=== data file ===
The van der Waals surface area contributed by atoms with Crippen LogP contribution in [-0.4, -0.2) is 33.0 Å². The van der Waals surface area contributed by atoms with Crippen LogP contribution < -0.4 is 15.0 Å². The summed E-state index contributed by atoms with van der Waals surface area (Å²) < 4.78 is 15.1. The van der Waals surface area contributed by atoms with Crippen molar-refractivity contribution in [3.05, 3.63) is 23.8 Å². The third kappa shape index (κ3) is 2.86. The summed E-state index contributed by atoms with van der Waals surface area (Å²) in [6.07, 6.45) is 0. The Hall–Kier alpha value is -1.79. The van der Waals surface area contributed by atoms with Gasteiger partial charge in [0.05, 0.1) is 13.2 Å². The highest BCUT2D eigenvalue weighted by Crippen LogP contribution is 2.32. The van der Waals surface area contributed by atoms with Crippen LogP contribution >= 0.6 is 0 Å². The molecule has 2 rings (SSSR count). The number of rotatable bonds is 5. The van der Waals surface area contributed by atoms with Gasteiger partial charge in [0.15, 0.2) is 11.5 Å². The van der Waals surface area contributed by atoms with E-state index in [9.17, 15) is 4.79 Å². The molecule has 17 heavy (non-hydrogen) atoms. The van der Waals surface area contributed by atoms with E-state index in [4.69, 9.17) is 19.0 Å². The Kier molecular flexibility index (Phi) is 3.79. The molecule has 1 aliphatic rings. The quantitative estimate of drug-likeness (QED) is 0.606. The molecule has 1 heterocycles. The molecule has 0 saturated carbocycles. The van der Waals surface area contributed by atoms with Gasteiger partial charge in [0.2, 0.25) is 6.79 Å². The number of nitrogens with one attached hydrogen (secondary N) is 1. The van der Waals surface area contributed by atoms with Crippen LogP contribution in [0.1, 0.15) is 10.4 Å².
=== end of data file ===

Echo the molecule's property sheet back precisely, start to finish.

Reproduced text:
The van der Waals surface area contributed by atoms with Crippen LogP contribution in [-0.4, -0.2) is 33.0 Å². The van der Waals surface area contributed by atoms with Crippen LogP contribution < -0.4 is 15.0 Å². The summed E-state index contributed by atoms with van der Waals surface area (Å²) < 4.78 is 15.1. The van der Waals surface area contributed by atoms with Crippen molar-refractivity contribution in [3.05, 3.63) is 23.8 Å². The third kappa shape index (κ3) is 2.86. The summed E-state index contributed by atoms with van der Waals surface area (Å²) in [6.07, 6.45) is 0. The Hall–Kier alpha value is -1.79. The van der Waals surface area contributed by atoms with Gasteiger partial charge in [0.05, 0.1) is 13.2 Å². The highest BCUT2D eigenvalue weighted by Crippen LogP contribution is 2.32. The van der Waals surface area contributed by atoms with Crippen LogP contribution >= 0.6 is 0 Å². The molecule has 2 rings (SSSR count). The number of rotatable bonds is 5. The van der Waals surface area contributed by atoms with Gasteiger partial charge in [0.15, 0.2) is 11.5 Å². The van der Waals surface area contributed by atoms with E-state index in [9.17, 15) is 4.79 Å². The molecule has 17 heavy (non-hydrogen) atoms. The van der Waals surface area contributed by atoms with E-state index in [4.69, 9.17) is 19.0 Å². The Kier molecular flexibility index (Phi) is 3.79. The molecule has 1 aliphatic rings. The quantitative estimate of drug-likeness (QED) is 0.606. The molecule has 1 heterocycles. The molecule has 0 saturated carbocycles. The van der Waals surface area contributed by atoms with Gasteiger partial charge in [0.2, 0.25) is 6.79 Å². The number of nitrogens with one attached hydrogen (secondary N) is 1. The van der Waals surface area contributed by atoms with Crippen LogP contribution in [0.1, 0.15) is 10.4 Å².